One of our goals at LePort is helping our students find and live their passions in life. We want to inspire them to apply the knowledge they acquire at school to make happy lives for themselves, or, as our tagline summarizes, we want to equip students with Knowledge for Life.
Our passion is educating children. That’s why we are touched that one of our graduating 8th grade students from the Spectrum campus has found a passion in working with our preschool-age students at the LePort Lake campus. Sydney, who has been a student in our upper elementary program, started interning with the Montessori students at the Lake campus last summer, and has continued to visit and work with the children one afternoon a week for the entire past year. She plays with the children, helps them with their afternoon snack, and reads books with them.
Here is what Sydney shared with me recently about her volunteer experience:
One of my teachers at LePort, Miss Journo, had observed that I really liked being with younger children. So she suggested that I might want to do an internship in the LePort Montessori program—and several of my other teachers also encouraged me to pursue my interest in working with young children.
I’ve been really excited about being with these two- to four-year old children. They get so excited about small things; they are so eager to learn. Since I’ve been visiting for a year now, I’ve been able to witness the children develop and grow up. I met a little girl last summer who joined the program with hardly any English language skills, and I could tell it was a challenge for her; she really didn’t have any friends at first. Now, a year later, she speaks English really well, and it’s so great to see her play and talk in English with the many friends she has made.
I’ve noticed that it’s easy for these children to relate to me. I think it’s in part because they realize I am not that much older than they; they can implicitly feel that I can relate to them, that I am close to their world. It’s the same way with us older students and our young, passionate teachers at LePort: having someone just a few years older makes it easy to become relate at a personal level.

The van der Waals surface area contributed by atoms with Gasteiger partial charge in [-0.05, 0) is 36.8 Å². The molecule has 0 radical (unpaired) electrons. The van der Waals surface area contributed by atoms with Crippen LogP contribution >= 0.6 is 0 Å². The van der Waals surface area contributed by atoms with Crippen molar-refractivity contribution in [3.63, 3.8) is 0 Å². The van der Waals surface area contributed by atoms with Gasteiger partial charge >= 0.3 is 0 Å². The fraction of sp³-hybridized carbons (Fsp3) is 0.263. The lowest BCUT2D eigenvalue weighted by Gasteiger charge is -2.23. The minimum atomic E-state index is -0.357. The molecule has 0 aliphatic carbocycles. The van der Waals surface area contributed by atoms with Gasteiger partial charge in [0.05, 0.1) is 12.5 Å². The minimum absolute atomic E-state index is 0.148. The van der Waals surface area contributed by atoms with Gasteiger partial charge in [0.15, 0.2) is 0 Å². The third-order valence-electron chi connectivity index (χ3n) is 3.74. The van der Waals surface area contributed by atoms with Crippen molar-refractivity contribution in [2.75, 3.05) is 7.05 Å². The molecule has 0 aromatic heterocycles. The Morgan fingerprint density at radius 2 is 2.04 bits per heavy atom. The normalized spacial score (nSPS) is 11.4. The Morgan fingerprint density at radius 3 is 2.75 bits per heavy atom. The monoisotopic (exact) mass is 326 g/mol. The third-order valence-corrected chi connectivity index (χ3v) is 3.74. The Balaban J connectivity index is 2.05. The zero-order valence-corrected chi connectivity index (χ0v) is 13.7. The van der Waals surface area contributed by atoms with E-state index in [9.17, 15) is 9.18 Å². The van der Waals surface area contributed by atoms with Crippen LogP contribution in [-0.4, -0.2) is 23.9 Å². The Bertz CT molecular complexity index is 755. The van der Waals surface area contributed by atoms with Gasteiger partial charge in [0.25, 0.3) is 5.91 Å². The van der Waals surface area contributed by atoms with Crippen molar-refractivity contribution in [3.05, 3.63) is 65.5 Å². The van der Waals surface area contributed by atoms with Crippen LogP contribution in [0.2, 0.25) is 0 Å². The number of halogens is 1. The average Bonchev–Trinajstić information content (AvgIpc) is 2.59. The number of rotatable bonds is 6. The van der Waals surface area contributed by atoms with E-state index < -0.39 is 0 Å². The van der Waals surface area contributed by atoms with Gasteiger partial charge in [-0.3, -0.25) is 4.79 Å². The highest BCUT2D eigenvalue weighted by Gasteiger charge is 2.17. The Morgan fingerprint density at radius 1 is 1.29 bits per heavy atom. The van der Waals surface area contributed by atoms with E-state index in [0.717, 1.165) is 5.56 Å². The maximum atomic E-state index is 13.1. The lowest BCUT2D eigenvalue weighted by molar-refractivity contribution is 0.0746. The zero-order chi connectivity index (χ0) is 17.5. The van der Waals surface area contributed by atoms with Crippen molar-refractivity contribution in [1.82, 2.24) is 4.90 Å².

I also think I’ve learned how to relate to the younger children by observing what my own teachers do. Here at LePort, the teachers are expected to get to know each child as an individual, as a person, not just a student. I love that Ms. Longley, my homeroom teacher, really wants to find out who I am, what I like, what my interests are, and that she then uses those insights to make learning more fun and engaging for me. At most schools, this type of personal relationship just doesn’t exist!
Now that I am working with the children at Lake, I try to the same thing: I show the preschoolers that I respect them, that I want to find out who they are. There is one boy who is really excited about anything related to construction equipment, and another one who just loves trains, and it’s fun to engage them in activities or read them books related to their interests.
Working with children is definitely a passion of mine. I’m not exactly sure where it will take me, or whether it will become a part of my future work, but I’m planning to continue my weekly visit with my little friends at the Lake campus even after I move on to high school this fall. I’m grateful that my teachers at LePort have encouraged me to pursue my interest in working with children!
We’re glad, Sydney, that you have found something you love to do, and that you are clearly good at, and we’re so happy you’ll continue to be a part of LePort with your work at the Lake campus even after you have graduated!